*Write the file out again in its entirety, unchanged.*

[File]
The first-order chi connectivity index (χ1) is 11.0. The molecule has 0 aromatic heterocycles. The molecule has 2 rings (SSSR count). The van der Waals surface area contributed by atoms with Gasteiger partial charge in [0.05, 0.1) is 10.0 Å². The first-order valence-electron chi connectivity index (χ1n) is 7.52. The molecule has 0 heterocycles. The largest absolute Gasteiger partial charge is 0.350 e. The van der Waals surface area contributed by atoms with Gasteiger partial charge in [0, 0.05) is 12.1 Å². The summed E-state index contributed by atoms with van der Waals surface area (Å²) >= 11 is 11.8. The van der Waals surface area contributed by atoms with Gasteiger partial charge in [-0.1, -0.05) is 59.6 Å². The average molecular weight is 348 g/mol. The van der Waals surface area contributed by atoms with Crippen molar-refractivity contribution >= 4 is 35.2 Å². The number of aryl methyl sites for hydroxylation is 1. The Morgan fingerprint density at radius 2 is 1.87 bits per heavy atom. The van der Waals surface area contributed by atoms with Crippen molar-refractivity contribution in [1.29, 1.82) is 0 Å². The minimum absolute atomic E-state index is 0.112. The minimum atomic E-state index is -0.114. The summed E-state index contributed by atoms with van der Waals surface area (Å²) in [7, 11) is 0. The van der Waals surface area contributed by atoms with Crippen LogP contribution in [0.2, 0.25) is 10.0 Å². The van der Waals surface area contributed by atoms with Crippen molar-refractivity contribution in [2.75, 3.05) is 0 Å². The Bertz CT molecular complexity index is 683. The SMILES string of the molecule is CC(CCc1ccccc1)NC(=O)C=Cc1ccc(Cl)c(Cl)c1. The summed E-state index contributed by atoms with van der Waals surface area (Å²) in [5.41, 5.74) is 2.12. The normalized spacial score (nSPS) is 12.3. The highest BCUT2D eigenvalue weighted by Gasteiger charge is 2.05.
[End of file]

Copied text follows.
The first-order chi connectivity index (χ1) is 11.0. The molecule has 0 aromatic heterocycles. The molecule has 2 rings (SSSR count). The van der Waals surface area contributed by atoms with Gasteiger partial charge in [0.05, 0.1) is 10.0 Å². The first-order valence-electron chi connectivity index (χ1n) is 7.52. The molecule has 0 heterocycles. The largest absolute Gasteiger partial charge is 0.350 e. The van der Waals surface area contributed by atoms with Gasteiger partial charge in [0, 0.05) is 12.1 Å². The summed E-state index contributed by atoms with van der Waals surface area (Å²) >= 11 is 11.8. The van der Waals surface area contributed by atoms with Gasteiger partial charge in [-0.1, -0.05) is 59.6 Å². The average molecular weight is 348 g/mol. The van der Waals surface area contributed by atoms with Crippen molar-refractivity contribution >= 4 is 35.2 Å². The number of aryl methyl sites for hydroxylation is 1. The Morgan fingerprint density at radius 2 is 1.87 bits per heavy atom. The van der Waals surface area contributed by atoms with Crippen molar-refractivity contribution in [1.29, 1.82) is 0 Å². The minimum absolute atomic E-state index is 0.112. The minimum atomic E-state index is -0.114. The summed E-state index contributed by atoms with van der Waals surface area (Å²) in [7, 11) is 0. The van der Waals surface area contributed by atoms with Crippen LogP contribution in [0.2, 0.25) is 10.0 Å². The van der Waals surface area contributed by atoms with Crippen molar-refractivity contribution in [2.75, 3.05) is 0 Å². The Bertz CT molecular complexity index is 683. The SMILES string of the molecule is CC(CCc1ccccc1)NC(=O)C=Cc1ccc(Cl)c(Cl)c1. The summed E-state index contributed by atoms with van der Waals surface area (Å²) in [5.41, 5.74) is 2.12. The normalized spacial score (nSPS) is 12.3. The highest BCUT2D eigenvalue weighted by Gasteiger charge is 2.05.